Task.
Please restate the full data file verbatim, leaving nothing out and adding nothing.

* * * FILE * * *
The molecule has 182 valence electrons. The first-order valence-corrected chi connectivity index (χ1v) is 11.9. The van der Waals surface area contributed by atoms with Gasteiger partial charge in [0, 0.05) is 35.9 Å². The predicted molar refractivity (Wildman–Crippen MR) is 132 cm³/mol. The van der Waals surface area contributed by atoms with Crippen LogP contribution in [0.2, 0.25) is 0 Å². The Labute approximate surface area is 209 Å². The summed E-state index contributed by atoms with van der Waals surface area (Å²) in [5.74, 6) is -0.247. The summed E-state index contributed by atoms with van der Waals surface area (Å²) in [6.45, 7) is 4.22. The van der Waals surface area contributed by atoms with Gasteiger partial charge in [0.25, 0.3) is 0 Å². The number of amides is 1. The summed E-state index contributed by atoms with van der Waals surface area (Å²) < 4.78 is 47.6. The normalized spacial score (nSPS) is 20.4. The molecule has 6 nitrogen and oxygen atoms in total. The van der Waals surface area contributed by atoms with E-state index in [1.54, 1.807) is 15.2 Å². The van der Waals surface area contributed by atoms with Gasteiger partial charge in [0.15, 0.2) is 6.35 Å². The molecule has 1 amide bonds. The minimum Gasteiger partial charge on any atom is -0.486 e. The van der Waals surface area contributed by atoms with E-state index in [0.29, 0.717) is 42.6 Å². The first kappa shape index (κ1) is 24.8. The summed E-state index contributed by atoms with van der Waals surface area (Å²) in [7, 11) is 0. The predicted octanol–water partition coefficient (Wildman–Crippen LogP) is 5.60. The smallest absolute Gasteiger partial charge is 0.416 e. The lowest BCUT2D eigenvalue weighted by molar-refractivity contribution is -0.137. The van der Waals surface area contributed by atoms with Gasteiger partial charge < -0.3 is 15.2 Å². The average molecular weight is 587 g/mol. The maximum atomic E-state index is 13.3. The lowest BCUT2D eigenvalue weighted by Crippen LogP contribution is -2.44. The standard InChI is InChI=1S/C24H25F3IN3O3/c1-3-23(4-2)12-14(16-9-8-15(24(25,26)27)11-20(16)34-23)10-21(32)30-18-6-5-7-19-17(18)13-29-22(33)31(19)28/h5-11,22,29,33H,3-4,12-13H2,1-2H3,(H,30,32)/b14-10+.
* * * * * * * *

The molecule has 182 valence electrons. The first-order valence-corrected chi connectivity index (χ1v) is 11.9. The van der Waals surface area contributed by atoms with Gasteiger partial charge in [0, 0.05) is 35.9 Å². The predicted molar refractivity (Wildman–Crippen MR) is 132 cm³/mol. The van der Waals surface area contributed by atoms with Crippen LogP contribution in [0.2, 0.25) is 0 Å². The Labute approximate surface area is 209 Å². The summed E-state index contributed by atoms with van der Waals surface area (Å²) in [5.74, 6) is -0.247. The summed E-state index contributed by atoms with van der Waals surface area (Å²) in [6.45, 7) is 4.22. The van der Waals surface area contributed by atoms with Gasteiger partial charge in [0.25, 0.3) is 0 Å². The number of amides is 1. The summed E-state index contributed by atoms with van der Waals surface area (Å²) < 4.78 is 47.6. The normalized spacial score (nSPS) is 20.4. The molecule has 6 nitrogen and oxygen atoms in total. The van der Waals surface area contributed by atoms with E-state index in [1.54, 1.807) is 15.2 Å². The van der Waals surface area contributed by atoms with Gasteiger partial charge in [0.15, 0.2) is 6.35 Å². The molecule has 1 amide bonds. The minimum Gasteiger partial charge on any atom is -0.486 e. The van der Waals surface area contributed by atoms with E-state index in [0.29, 0.717) is 42.6 Å². The first kappa shape index (κ1) is 24.8. The summed E-state index contributed by atoms with van der Waals surface area (Å²) in [7, 11) is 0. The predicted octanol–water partition coefficient (Wildman–Crippen LogP) is 5.60. The smallest absolute Gasteiger partial charge is 0.416 e. The lowest BCUT2D eigenvalue weighted by molar-refractivity contribution is -0.137. The van der Waals surface area contributed by atoms with Gasteiger partial charge < -0.3 is 15.2 Å². The average molecular weight is 587 g/mol. The maximum atomic E-state index is 13.3. The lowest BCUT2D eigenvalue weighted by Crippen LogP contribution is -2.44. The standard InChI is InChI=1S/C24H25F3IN3O3/c1-3-23(4-2)12-14(16-9-8-15(24(25,26)27)11-20(16)34-23)10-21(32)30-18-6-5-7-19-17(18)13-29-22(33)31(19)28/h5-11,22,29,33H,3-4,12-13H2,1-2H3,(H,30,32)/b14-10+.